Since Lynn Tilton bought MD Helicopters last summer and installed herself as CEO, she has spoken about being on a mission. She says she wants her company to grow to become number one in terms of customer service, in addition to building the safest helicopters in the world. It is only over the past few months, she admits, that she has started to understand the enormity of the task.
“This journey is difficult,” she said yesterday. “It’s taking me to new places and I’m having to take difficult steps to help us achieve our goals. It’s a real test of the courage of my convictions, energy and strength of character.”
Tilton has already contracted manufacture of the fuselages of the single-engine range (500E, 530F, 520N and 600N) to an automotive firm in Mexico. Production will start in the spring and the first fuselage will be delivered before the end of the year. Another Patriarch property, Heritage Aviation, is a completion center with skills in avionics and VIP interiors and has been selected to play an influential role in the first step: bringing 500 model production in-house.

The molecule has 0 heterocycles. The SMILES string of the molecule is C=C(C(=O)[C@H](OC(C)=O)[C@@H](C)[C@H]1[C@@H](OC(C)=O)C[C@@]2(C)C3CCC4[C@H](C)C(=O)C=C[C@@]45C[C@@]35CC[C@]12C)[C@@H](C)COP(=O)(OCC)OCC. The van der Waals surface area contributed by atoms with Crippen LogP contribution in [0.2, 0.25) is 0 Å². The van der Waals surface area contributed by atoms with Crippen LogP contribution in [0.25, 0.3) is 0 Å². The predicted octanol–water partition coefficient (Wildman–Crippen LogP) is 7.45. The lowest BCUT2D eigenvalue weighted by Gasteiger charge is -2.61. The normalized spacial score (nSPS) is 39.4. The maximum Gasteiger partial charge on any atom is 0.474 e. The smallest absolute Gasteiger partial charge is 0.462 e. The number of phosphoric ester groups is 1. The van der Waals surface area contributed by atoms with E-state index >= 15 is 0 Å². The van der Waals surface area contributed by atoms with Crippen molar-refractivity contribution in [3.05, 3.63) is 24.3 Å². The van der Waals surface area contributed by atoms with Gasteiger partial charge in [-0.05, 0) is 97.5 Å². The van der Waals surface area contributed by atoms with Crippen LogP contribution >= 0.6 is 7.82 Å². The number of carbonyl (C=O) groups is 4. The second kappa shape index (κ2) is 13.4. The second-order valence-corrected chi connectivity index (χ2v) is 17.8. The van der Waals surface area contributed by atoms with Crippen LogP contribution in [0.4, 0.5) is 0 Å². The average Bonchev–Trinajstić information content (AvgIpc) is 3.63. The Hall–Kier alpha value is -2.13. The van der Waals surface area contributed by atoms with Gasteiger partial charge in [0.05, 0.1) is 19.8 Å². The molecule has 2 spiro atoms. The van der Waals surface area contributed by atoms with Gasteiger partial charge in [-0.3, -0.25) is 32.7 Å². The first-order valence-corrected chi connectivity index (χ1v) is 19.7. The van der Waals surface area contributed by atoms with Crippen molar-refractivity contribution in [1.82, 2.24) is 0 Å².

The Tilton plan is to have every component “on call” by 2008–a decision that she admits will mean higher sticker prices. The upside, she said, is that MDHI will be able to stick to its delivery promises to customers.
Bringing the supply chain as far as practicable under MDH control is the goal now. Tilton will start by selecting companies that trade as part of her Patriarch Partners investment firm. She said she is not afraid to buy more businesses and, to complete the matrix. She also wants to create partnerships–even joint ventures–with a few key suppliers who are willing to build large numbers of components for MDHI.
As for the safety claim, MDHI has put itself forward as the “poster child” for the new industry-wide safety drive. Tilton said that by the beginning of 2007, its products will incorporate four out of five safety features identified by the International Helicopter Safety Team–wire-strike protection, TAWS, HUMS and cockpit video recording–will be in place. supply chain issue, the manufacturer is taking no new orders for its products.
Meanwhile, Tilton joins all the other contenders in being “cautiously optimistic” about her company’s chances in the more pressing matter of the U.S. Army’s LUH competition; the decision is due at the end of April.
“We have told the Army that we can deliver on this and we will,” she said.“A win here would take us from being good to great more quickly, but our focus will remain on our commercial line.”